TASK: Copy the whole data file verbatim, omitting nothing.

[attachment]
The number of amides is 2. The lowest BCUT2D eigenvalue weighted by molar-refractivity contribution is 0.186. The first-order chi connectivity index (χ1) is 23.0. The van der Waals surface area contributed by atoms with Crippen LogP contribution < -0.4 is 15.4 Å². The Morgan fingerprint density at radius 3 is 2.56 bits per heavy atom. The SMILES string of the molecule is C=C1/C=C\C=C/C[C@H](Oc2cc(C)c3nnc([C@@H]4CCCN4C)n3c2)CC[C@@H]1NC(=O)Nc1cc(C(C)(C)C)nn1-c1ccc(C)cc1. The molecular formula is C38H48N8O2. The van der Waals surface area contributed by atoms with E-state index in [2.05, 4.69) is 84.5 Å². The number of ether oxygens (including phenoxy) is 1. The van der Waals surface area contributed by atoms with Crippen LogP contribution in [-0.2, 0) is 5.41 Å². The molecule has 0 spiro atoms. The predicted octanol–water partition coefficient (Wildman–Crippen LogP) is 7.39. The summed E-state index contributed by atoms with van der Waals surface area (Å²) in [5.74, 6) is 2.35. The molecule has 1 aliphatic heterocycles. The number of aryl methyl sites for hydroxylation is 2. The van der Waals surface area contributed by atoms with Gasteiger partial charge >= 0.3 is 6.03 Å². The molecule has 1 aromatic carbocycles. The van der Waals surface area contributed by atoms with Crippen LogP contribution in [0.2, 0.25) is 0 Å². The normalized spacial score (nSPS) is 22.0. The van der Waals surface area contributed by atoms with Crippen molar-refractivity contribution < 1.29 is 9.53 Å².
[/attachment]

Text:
The number of amides is 2. The lowest BCUT2D eigenvalue weighted by molar-refractivity contribution is 0.186. The first-order chi connectivity index (χ1) is 23.0. The van der Waals surface area contributed by atoms with Crippen LogP contribution < -0.4 is 15.4 Å². The Morgan fingerprint density at radius 3 is 2.56 bits per heavy atom. The SMILES string of the molecule is C=C1/C=C\C=C/C[C@H](Oc2cc(C)c3nnc([C@@H]4CCCN4C)n3c2)CC[C@@H]1NC(=O)Nc1cc(C(C)(C)C)nn1-c1ccc(C)cc1. The molecular formula is C38H48N8O2. The van der Waals surface area contributed by atoms with E-state index in [2.05, 4.69) is 84.5 Å². The number of ether oxygens (including phenoxy) is 1. The van der Waals surface area contributed by atoms with Crippen LogP contribution in [-0.2, 0) is 5.41 Å². The molecule has 0 spiro atoms. The predicted octanol–water partition coefficient (Wildman–Crippen LogP) is 7.39. The summed E-state index contributed by atoms with van der Waals surface area (Å²) in [5.74, 6) is 2.35. The molecule has 1 aliphatic heterocycles. The number of aryl methyl sites for hydroxylation is 2. The van der Waals surface area contributed by atoms with Gasteiger partial charge >= 0.3 is 6.03 Å². The molecule has 1 aromatic carbocycles. The van der Waals surface area contributed by atoms with Crippen LogP contribution in [0.2, 0.25) is 0 Å². The normalized spacial score (nSPS) is 22.0. The van der Waals surface area contributed by atoms with Crippen molar-refractivity contribution < 1.29 is 9.53 Å².